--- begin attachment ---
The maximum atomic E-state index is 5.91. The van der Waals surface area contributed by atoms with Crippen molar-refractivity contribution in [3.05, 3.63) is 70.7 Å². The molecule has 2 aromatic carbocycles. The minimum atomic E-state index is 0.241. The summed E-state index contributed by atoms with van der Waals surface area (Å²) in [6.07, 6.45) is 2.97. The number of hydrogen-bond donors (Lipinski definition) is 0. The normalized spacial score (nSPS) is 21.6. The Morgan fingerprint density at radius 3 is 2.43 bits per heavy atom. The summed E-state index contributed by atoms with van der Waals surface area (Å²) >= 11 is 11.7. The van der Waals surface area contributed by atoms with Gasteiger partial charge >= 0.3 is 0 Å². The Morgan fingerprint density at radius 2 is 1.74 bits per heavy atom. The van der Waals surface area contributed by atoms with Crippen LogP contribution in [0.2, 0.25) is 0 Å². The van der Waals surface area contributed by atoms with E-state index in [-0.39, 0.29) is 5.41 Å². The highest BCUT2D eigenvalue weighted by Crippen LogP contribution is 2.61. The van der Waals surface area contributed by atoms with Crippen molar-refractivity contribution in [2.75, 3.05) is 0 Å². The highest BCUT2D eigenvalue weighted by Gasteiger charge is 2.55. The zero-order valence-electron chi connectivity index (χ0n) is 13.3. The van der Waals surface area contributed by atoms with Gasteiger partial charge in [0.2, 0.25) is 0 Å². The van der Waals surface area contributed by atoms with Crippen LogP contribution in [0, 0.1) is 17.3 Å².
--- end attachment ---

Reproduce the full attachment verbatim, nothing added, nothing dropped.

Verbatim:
The maximum atomic E-state index is 5.91. The van der Waals surface area contributed by atoms with Crippen molar-refractivity contribution in [3.05, 3.63) is 70.7 Å². The molecule has 2 aromatic carbocycles. The minimum atomic E-state index is 0.241. The summed E-state index contributed by atoms with van der Waals surface area (Å²) in [6.07, 6.45) is 2.97. The number of hydrogen-bond donors (Lipinski definition) is 0. The normalized spacial score (nSPS) is 21.6. The Morgan fingerprint density at radius 3 is 2.43 bits per heavy atom. The summed E-state index contributed by atoms with van der Waals surface area (Å²) >= 11 is 11.7. The van der Waals surface area contributed by atoms with Gasteiger partial charge >= 0.3 is 0 Å². The Morgan fingerprint density at radius 2 is 1.74 bits per heavy atom. The van der Waals surface area contributed by atoms with Crippen LogP contribution in [0.2, 0.25) is 0 Å². The van der Waals surface area contributed by atoms with E-state index in [-0.39, 0.29) is 5.41 Å². The highest BCUT2D eigenvalue weighted by Crippen LogP contribution is 2.61. The van der Waals surface area contributed by atoms with Crippen molar-refractivity contribution in [2.75, 3.05) is 0 Å². The highest BCUT2D eigenvalue weighted by Gasteiger charge is 2.55. The zero-order valence-electron chi connectivity index (χ0n) is 13.3. The van der Waals surface area contributed by atoms with Gasteiger partial charge in [0.2, 0.25) is 0 Å². The van der Waals surface area contributed by atoms with Crippen LogP contribution in [0, 0.1) is 17.3 Å².